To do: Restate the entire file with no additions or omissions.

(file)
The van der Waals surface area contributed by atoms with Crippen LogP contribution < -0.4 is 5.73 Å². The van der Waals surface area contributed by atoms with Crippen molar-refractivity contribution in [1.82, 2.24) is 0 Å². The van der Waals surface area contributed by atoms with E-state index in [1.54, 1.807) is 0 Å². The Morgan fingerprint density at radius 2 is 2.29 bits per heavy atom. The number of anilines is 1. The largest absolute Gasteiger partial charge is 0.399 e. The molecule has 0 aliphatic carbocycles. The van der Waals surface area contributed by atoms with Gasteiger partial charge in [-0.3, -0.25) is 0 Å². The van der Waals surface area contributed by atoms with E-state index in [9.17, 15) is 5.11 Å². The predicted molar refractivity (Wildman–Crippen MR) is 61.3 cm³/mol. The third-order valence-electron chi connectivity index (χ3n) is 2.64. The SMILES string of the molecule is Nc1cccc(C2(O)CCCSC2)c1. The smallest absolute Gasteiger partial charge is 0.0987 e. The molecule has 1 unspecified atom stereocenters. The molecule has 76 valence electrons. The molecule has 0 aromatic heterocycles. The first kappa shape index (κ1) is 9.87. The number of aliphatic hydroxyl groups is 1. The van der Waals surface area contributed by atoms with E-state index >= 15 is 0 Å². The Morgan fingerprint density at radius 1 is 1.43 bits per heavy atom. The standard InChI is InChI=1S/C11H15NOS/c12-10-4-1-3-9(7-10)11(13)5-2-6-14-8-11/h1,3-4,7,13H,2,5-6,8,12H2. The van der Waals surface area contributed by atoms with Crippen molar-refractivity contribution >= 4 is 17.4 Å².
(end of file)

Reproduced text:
The van der Waals surface area contributed by atoms with Crippen LogP contribution < -0.4 is 5.73 Å². The van der Waals surface area contributed by atoms with Crippen molar-refractivity contribution in [1.82, 2.24) is 0 Å². The van der Waals surface area contributed by atoms with E-state index in [1.54, 1.807) is 0 Å². The Morgan fingerprint density at radius 2 is 2.29 bits per heavy atom. The number of anilines is 1. The largest absolute Gasteiger partial charge is 0.399 e. The molecule has 0 aliphatic carbocycles. The van der Waals surface area contributed by atoms with Gasteiger partial charge in [-0.3, -0.25) is 0 Å². The van der Waals surface area contributed by atoms with E-state index in [9.17, 15) is 5.11 Å². The predicted molar refractivity (Wildman–Crippen MR) is 61.3 cm³/mol. The third-order valence-electron chi connectivity index (χ3n) is 2.64. The SMILES string of the molecule is Nc1cccc(C2(O)CCCSC2)c1. The smallest absolute Gasteiger partial charge is 0.0987 e. The molecule has 1 unspecified atom stereocenters. The molecule has 76 valence electrons. The molecule has 0 aromatic heterocycles. The first kappa shape index (κ1) is 9.87. The number of aliphatic hydroxyl groups is 1. The van der Waals surface area contributed by atoms with E-state index >= 15 is 0 Å². The Morgan fingerprint density at radius 1 is 1.43 bits per heavy atom. The standard InChI is InChI=1S/C11H15NOS/c12-10-4-1-3-9(7-10)11(13)5-2-6-14-8-11/h1,3-4,7,13H,2,5-6,8,12H2. The van der Waals surface area contributed by atoms with Crippen molar-refractivity contribution >= 4 is 17.4 Å².